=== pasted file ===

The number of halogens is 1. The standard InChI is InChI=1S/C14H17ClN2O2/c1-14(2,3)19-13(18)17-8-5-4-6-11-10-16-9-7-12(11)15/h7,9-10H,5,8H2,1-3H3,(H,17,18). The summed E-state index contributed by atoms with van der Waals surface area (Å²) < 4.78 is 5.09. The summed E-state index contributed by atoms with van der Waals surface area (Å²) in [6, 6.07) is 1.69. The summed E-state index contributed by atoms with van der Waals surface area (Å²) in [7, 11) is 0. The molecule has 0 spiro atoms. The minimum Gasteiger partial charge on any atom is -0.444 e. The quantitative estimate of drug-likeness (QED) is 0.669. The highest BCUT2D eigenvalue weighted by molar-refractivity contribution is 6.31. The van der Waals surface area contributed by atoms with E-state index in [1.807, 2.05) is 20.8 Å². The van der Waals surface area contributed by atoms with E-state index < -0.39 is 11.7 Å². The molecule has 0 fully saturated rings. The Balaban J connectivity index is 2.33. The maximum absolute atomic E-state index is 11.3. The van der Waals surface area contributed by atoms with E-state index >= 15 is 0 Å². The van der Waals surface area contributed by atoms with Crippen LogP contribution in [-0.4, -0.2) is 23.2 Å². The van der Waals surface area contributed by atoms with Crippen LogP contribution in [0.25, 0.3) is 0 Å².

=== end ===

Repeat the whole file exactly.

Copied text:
The number of halogens is 1. The standard InChI is InChI=1S/C14H17ClN2O2/c1-14(2,3)19-13(18)17-8-5-4-6-11-10-16-9-7-12(11)15/h7,9-10H,5,8H2,1-3H3,(H,17,18). The summed E-state index contributed by atoms with van der Waals surface area (Å²) < 4.78 is 5.09. The summed E-state index contributed by atoms with van der Waals surface area (Å²) in [6, 6.07) is 1.69. The summed E-state index contributed by atoms with van der Waals surface area (Å²) in [7, 11) is 0. The molecule has 0 spiro atoms. The minimum Gasteiger partial charge on any atom is -0.444 e. The quantitative estimate of drug-likeness (QED) is 0.669. The highest BCUT2D eigenvalue weighted by molar-refractivity contribution is 6.31. The van der Waals surface area contributed by atoms with E-state index in [1.807, 2.05) is 20.8 Å². The van der Waals surface area contributed by atoms with E-state index < -0.39 is 11.7 Å². The molecule has 0 fully saturated rings. The Balaban J connectivity index is 2.33. The maximum absolute atomic E-state index is 11.3. The van der Waals surface area contributed by atoms with E-state index >= 15 is 0 Å². The van der Waals surface area contributed by atoms with Crippen LogP contribution in [-0.4, -0.2) is 23.2 Å². The van der Waals surface area contributed by atoms with Crippen LogP contribution in [0.25, 0.3) is 0 Å².